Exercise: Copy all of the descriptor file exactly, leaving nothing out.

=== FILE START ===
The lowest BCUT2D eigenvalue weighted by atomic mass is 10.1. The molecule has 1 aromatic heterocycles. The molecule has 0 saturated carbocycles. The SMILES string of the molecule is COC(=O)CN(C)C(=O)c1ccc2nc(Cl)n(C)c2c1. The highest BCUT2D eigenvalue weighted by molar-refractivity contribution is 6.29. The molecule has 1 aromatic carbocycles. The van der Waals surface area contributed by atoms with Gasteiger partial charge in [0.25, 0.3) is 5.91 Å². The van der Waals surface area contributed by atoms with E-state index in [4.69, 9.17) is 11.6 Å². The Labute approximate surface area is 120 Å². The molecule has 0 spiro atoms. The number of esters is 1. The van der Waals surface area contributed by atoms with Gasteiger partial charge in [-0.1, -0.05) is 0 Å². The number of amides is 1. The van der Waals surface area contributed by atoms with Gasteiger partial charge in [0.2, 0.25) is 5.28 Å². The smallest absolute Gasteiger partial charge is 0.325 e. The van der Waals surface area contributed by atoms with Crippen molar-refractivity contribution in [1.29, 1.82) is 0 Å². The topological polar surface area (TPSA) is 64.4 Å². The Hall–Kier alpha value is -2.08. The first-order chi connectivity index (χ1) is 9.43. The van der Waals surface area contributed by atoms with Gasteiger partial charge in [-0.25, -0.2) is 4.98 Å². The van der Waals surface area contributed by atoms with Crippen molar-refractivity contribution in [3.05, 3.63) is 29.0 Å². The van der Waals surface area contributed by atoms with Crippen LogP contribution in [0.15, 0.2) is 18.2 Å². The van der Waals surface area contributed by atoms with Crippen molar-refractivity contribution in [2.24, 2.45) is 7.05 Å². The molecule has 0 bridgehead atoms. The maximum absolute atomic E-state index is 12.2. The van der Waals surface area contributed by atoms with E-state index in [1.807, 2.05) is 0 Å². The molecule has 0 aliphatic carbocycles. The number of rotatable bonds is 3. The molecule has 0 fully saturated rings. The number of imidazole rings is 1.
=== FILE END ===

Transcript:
The lowest BCUT2D eigenvalue weighted by atomic mass is 10.1. The molecule has 1 aromatic heterocycles. The molecule has 0 saturated carbocycles. The SMILES string of the molecule is COC(=O)CN(C)C(=O)c1ccc2nc(Cl)n(C)c2c1. The highest BCUT2D eigenvalue weighted by molar-refractivity contribution is 6.29. The molecule has 1 aromatic carbocycles. The van der Waals surface area contributed by atoms with Gasteiger partial charge in [0.25, 0.3) is 5.91 Å². The van der Waals surface area contributed by atoms with E-state index in [4.69, 9.17) is 11.6 Å². The Labute approximate surface area is 120 Å². The molecule has 0 spiro atoms. The number of esters is 1. The van der Waals surface area contributed by atoms with Gasteiger partial charge in [-0.1, -0.05) is 0 Å². The number of amides is 1. The van der Waals surface area contributed by atoms with Gasteiger partial charge in [0.2, 0.25) is 5.28 Å². The smallest absolute Gasteiger partial charge is 0.325 e. The van der Waals surface area contributed by atoms with Crippen molar-refractivity contribution in [1.29, 1.82) is 0 Å². The topological polar surface area (TPSA) is 64.4 Å². The Hall–Kier alpha value is -2.08. The first-order chi connectivity index (χ1) is 9.43. The van der Waals surface area contributed by atoms with Gasteiger partial charge in [-0.25, -0.2) is 4.98 Å². The van der Waals surface area contributed by atoms with Crippen molar-refractivity contribution in [3.05, 3.63) is 29.0 Å². The van der Waals surface area contributed by atoms with Crippen LogP contribution in [0.15, 0.2) is 18.2 Å². The van der Waals surface area contributed by atoms with Crippen molar-refractivity contribution in [2.24, 2.45) is 7.05 Å². The molecule has 0 bridgehead atoms. The maximum absolute atomic E-state index is 12.2. The van der Waals surface area contributed by atoms with E-state index in [1.807, 2.05) is 0 Å². The molecule has 0 aliphatic carbocycles. The number of rotatable bonds is 3. The molecule has 0 fully saturated rings. The number of imidazole rings is 1.